# once - Pair once and deny successive attempts
pairing multi;

# PIN helper
#pin_helper /usr/bin/bluepin;

# D-Bus PIN helper
dbus_pin_helper;
}

# Default settings for HCI devices
device {
# Local device name
# %d - device id
# %h - host name
name "%h-%d";

# Local device class
class 0x120104;

# Default packet type
#pkt_type DH1,DM1,HV1;

# Inquiry and Page scan
iscan enable; pscan enable;

# Default link mode
# none - no specific policy
# accept - always accept incoming connections
# master - become master on incoming connections,
# deny role switch on outgoing connections
lm accept;

# Default link policy
# none - no specific policy
# rswitch - allow role switch
# hold - allow hold mode
# sniff - allow sniff mode
# park - allow park mode
lp rswitch,hold,sniff,park;

# Authentication and Encryption (Security Mode 3)
#auth enable;
#encrypt enable;
}

/etc/bluetooth/rfcomm.conf: all commented out.

/etc/bluetooth/pin: single line containing your PIN string. e.g. "1234".

/etc/sysconfig/dund:
DUNDARGS='--listen --persist -pppd file /etc/ppp/options.pda'

/etc/sysconfig/hidd:
HIDDARGS="--server"

/etc/sysconfig/pand:
PANDARGS='--listen --role NAP'

/etc/ppp/options.pda
#
# PPP Options for PDA connections.
#
local
passive
auth
name usb
ktune
noipv6
proxyarp
asyncmap 0
ms-dns <your DNS server IP>
# e.g. ms-dns 192.168.1.1
ms-wins <your WINS server IP>
# e.g. ms-wins 192.168.1.16

/etc/ppp/options.rfcomm0:
<server IP>:<device IP>
# e.g. 192.168.99.16:192.168.1.24
linkname rfc0

Notes:
The bluetooth PIN for the server must be set up.
The device and server need to "trust" each other.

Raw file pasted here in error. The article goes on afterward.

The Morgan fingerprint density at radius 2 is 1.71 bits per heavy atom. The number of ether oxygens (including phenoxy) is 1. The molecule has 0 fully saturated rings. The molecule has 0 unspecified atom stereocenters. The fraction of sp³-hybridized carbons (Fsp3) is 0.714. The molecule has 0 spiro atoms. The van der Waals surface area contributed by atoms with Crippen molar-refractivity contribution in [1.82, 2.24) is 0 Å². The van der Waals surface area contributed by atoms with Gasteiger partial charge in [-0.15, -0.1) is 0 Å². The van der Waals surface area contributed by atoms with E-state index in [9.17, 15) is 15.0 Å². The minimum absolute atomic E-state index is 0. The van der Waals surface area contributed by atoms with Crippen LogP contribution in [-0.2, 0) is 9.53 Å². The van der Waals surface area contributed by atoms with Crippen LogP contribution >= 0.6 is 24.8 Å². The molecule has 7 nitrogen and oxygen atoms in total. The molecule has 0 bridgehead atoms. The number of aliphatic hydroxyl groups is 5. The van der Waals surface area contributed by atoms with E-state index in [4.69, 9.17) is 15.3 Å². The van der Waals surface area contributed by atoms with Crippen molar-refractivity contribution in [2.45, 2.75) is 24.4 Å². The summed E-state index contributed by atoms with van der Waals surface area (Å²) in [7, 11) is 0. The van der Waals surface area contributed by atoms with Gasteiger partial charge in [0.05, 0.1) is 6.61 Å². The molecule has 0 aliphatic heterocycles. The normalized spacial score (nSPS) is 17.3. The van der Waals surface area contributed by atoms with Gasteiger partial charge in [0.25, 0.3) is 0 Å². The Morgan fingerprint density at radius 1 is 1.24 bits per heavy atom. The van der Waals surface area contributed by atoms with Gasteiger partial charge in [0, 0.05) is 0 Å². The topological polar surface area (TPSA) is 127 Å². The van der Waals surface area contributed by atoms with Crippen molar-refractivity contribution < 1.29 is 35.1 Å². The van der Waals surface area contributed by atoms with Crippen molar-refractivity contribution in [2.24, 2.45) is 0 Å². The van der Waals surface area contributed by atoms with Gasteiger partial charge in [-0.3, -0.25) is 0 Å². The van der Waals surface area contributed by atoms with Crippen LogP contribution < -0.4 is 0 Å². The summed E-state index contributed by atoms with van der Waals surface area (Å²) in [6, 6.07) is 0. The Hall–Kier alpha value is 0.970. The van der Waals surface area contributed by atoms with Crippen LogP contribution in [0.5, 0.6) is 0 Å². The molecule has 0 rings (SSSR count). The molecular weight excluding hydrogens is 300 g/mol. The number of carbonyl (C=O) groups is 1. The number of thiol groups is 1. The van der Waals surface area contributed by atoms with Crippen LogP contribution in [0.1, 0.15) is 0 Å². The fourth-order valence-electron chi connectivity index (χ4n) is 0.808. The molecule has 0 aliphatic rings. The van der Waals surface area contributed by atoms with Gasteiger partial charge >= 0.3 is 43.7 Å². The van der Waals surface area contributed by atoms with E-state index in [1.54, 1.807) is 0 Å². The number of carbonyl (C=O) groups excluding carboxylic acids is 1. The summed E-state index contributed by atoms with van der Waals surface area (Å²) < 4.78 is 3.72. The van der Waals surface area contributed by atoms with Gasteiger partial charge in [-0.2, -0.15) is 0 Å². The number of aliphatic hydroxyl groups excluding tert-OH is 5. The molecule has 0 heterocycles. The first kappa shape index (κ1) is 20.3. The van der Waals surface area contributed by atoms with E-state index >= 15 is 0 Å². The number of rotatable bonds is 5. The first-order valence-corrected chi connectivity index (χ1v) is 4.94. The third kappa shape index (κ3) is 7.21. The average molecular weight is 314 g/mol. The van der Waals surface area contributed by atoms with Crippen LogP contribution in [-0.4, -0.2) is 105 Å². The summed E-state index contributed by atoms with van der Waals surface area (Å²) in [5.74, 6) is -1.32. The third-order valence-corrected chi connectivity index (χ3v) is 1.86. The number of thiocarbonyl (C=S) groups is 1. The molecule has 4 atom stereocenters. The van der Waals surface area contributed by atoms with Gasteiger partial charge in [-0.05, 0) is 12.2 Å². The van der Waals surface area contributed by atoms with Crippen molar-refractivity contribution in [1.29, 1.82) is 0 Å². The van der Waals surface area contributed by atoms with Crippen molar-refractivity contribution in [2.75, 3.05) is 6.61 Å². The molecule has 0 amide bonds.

PPP will use system defaults plus 'options.pda' for the connection plus 'options.<device>'. The first bluetooth socket will be named 'rfcomm0'. This is used to assign an IP address to the device.
Router and firewall issues are avoided by using proxy ARP - the bluetooth device is assigned an IP address in the same range as the local network and the server does most of the work.
Remove the 'auth' entry in 'options.pda' if you don't want to set up PPP PAP/CHAP passwords.
Enable services; bluetooth, dund and pand.

Typical /var/log/messages for a bluetooth connect-disconnect:
dund[26552]: New connection from <ethernet address>
kernel: CSLIP: code copyright 1989 Regents of the University of California
kernel: PPP generic driver version 2.4.2
pppd[26560]: pppd 2.4.2 started by root, uid 0
pppd[26560]: Using interface ppp0
pppd[26560]: Connect: ppp0 <--> /dev/rfcomm0
kernel: PPP Deflate Compression module registered
pppd[26560]: found interface eth0 for proxy arp
pppd[26560]: local IP address 192.168.99.16
pppd[26560]: remote IP address 192.168.1.24
pppd[26560]: IPCP terminated by peer
pppd[26560]: LCP terminated by peer
pppd[26560]: Hangup (SIGHUP)
pppd[26560]: Modem hangup
pppd[26560]: Connection terminated.
pppd[26560]: Connect time 0.5 minutes.
pppd[26560]: Sent 1206 bytes, received 1452 bytes.
pppd[26560]: Connect time 0.5 minutes.
pppd[26560]: Sent 1206 bytes, received 1452 bytes.
pppd[26560]: Exit.


Hope that helps. Let me know if I've forgotten anything.

--DaveG.
 
Old 03-27-2006, 10:33 AM   #6
DaveG
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Just found something else that may be of interest to the Phone Phreaks:
http://www.fenrus.org/tomtom/
Using a Linux server to emulate a GPRS phone for a TomTom Sat Nav.

--DaveG